Congress, facing the prospect of an election-year recession, passed an emergency plan Thursday that rushes rebates of $600 to $1,200 to most taxpayers and $300 checks to disabled veterans, the elderly and other low-income people. President Bush indicated he would sign the measure.

House passage by a 380-34 vote came a few hours after Senate leaders ended a drawn-out stalemate over the bill. The $168 billion plan is intended to provide cash for people to spend and tax relief for businesses to make new investments — boosts for an economy battered by a housing downturn and a credit crunch.

The Senate's 81-16 vote capped more than a week of political maneuvering. The stalemate ended when majority Democrats dropped their demand that rescue proposal offer jobless benefits, heating aid for the poor and tax breaks for the home building and energy industries.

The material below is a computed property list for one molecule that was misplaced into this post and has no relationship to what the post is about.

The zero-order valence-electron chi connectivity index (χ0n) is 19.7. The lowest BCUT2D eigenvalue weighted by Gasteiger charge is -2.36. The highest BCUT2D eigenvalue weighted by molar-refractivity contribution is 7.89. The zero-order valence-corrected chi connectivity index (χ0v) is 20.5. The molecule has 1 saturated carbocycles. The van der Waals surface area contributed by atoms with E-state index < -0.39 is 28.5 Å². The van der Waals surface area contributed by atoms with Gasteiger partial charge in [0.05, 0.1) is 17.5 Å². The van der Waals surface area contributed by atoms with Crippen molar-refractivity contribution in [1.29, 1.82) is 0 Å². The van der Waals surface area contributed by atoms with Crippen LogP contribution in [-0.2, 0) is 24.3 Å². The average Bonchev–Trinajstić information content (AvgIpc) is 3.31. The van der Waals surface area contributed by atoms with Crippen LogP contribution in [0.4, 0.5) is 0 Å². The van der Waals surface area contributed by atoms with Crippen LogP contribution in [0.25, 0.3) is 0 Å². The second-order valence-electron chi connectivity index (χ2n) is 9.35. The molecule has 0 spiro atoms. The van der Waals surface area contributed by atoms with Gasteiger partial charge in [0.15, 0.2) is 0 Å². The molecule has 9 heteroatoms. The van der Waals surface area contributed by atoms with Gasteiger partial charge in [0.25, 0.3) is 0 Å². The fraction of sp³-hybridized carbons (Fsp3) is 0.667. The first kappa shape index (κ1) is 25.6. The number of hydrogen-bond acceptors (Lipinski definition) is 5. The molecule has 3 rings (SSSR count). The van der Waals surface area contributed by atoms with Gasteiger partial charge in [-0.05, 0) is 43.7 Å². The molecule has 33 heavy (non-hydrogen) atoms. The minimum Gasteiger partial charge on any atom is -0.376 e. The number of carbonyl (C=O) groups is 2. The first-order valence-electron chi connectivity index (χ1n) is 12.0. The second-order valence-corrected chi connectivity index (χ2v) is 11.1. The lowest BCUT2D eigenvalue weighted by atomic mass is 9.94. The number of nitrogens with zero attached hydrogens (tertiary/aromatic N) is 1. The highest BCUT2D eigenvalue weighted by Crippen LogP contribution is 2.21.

GOP senators refused to relent in their opposition to those ideas, but did agree to add $300 rebates for older people and disabled veterans to a $161 billion measure the House passed last month.

Bush said the final plan was "robust, broad-based, timely, and it will be effective." The compromise, he said in a statement after the Senate acted, was "an example of bipartisan cooperation at a time when the American people most expect it."

Rebate checks could begin arriving in May. The rebates would be based on 2007 tax returns, which are not due until April 15.

The legislation would rush rebates — $600 for individuals, $1,200 for couples — to most taxpayers and cut business taxes in hopes of reviving the economy. Individuals making up to $75,000 a year and couples earning up to $150,000 would get the full rebate, with those making more than that getting smaller checks.

People who paid no income taxes but earned at least $3,000 — including through Social Security or veterans' disability benefits — would get a $300 rebate.

"We believe the stimulus, the way it is targeted, will put money into the hands of those who will spend it immediately, injecting demand into the economy and therefore creating jobs," House Speaker Nancy Pelosi, D-Calif., told colleagues.

The measure also includes steps to boost the ailing housing market.